Yes, a little positive reinforcement. Or else that stuff can drive you crazy. One has to learn how to relax and shut off the mind. Thats my biggest struggle. Shutting my mind down has been one of my life-long struggles, especially after a car accident.

Yeah. I had actual visuals and hallucinations after that [accident], it took a long time to come back down to earth.

I began using Psychedelics about 10 years after the accident, and that was what helped me see that I am not my mind. That is the thing that really cracked the egg and showed me that Im not the chatter-in-the-thoughts, Im the watcher. Thats what psychedelics helped me with.

Doctors were sticking me on Paxil when I had this injury, and my body was sick and I didnt know how to eat correctly. I was all over the place with Paxil. Psychedelics brought me back to the center. Like, Oh, its a completely true medicine. It really changed my life!

As fast as society is, youve got all these legal chemicals that are Starbucks, but all the legal addictive stimulants: salts, sugars... Theyre designed to keep your mind going. Food is drugs. The more pollutants you give it, the more ramped up it is, and the more chatter. Also, exercise has been a huge thing for me.

Lots of cardio, keeping the body moving, stretching, getting the heart rate uppeaceful stuff. You dont have to lift 600 pounds to be up [active].

Yes, I could show the pre-accident and pre-psychedelic period. I have three different distinguishing phases of my work [pre-accident, post-accident and psychedelics]. I analyze myself constantly. If I look back its like, Whoa, thats a big, big jump and I owe it to psychedelics and the accident. When you get slingshot out of your body like that, when you hit a windshield going 50-miles-an-hour and remember seeing your head poke through it and the glass cracking out of the corner of your eye and your shoulder coming out of the socket and hearing all the crunch and crash, and not losing consciousness and then going to sleep for 15 minutes with a major concussion (which seems like four hours). Youre waking up, youre tripping, youre tripping without drugs. Your brain is scrambled.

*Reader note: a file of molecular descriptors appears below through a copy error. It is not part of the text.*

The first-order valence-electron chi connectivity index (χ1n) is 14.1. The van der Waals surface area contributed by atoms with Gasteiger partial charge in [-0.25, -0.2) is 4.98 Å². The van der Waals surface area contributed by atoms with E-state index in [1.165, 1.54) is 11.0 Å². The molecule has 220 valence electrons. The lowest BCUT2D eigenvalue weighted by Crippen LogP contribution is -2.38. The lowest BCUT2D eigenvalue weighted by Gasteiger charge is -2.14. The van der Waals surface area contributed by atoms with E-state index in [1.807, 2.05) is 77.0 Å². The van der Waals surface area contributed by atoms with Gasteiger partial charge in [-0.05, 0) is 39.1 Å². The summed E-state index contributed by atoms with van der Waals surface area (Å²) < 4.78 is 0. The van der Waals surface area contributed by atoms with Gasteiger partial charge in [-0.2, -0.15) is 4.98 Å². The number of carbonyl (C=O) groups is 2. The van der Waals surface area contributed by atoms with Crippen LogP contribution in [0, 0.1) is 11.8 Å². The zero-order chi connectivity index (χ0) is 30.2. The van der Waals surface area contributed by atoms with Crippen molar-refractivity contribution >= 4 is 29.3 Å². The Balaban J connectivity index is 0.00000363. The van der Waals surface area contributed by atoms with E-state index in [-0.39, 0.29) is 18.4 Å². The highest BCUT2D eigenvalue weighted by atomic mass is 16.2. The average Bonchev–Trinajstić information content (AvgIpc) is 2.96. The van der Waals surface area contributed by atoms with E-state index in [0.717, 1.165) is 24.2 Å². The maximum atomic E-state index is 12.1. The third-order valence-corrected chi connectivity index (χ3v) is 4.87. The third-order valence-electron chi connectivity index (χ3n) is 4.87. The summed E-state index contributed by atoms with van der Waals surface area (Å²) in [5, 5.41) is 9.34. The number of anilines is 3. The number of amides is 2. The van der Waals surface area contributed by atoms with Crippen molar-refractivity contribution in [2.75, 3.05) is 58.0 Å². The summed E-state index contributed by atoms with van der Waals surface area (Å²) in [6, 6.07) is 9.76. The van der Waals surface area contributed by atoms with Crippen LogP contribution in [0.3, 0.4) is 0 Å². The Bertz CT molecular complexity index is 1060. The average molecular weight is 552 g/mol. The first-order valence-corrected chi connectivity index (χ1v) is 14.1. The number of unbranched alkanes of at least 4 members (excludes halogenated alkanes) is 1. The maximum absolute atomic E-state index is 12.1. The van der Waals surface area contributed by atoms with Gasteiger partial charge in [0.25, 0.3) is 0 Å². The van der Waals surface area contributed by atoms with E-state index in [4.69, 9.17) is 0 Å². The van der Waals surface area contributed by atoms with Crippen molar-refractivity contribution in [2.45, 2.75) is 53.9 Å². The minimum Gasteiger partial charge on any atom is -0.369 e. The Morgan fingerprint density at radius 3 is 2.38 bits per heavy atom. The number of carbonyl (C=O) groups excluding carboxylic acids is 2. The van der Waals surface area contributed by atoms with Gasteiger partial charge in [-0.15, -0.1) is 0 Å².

Yeah, its crazy! We went off the side of a mountain. I was looking up into the sky. My truck was sitting on a tree pointing straight up in the air. My kids screaming and crying because he was in the car with me. And then Im kicking doors open trying to get him out of there. Yelling at the guy, What the F are you doing man? Why are you driving so fast in the snow? And then somebody yelling that, Oh, settle down sir, it was just an accident. Im like, Well, you know this guy. It was his fault, he caused all that pain, which took me 10 years since that day to recover. I had an opioid addiction, most people that are close to me know and Im sure a lot of people in the industry know it, too. And the psychedelics squashed that, because youre trying to medicate, youre trying to... you dont how to function, relationships and things are crumbling around you, your brain is scrambled from this trauma and youre trying to find anything that will ease it: psychologists, psychotherapists and Paxil. I was getting anxiety attacks in public and throwing up. It was rough.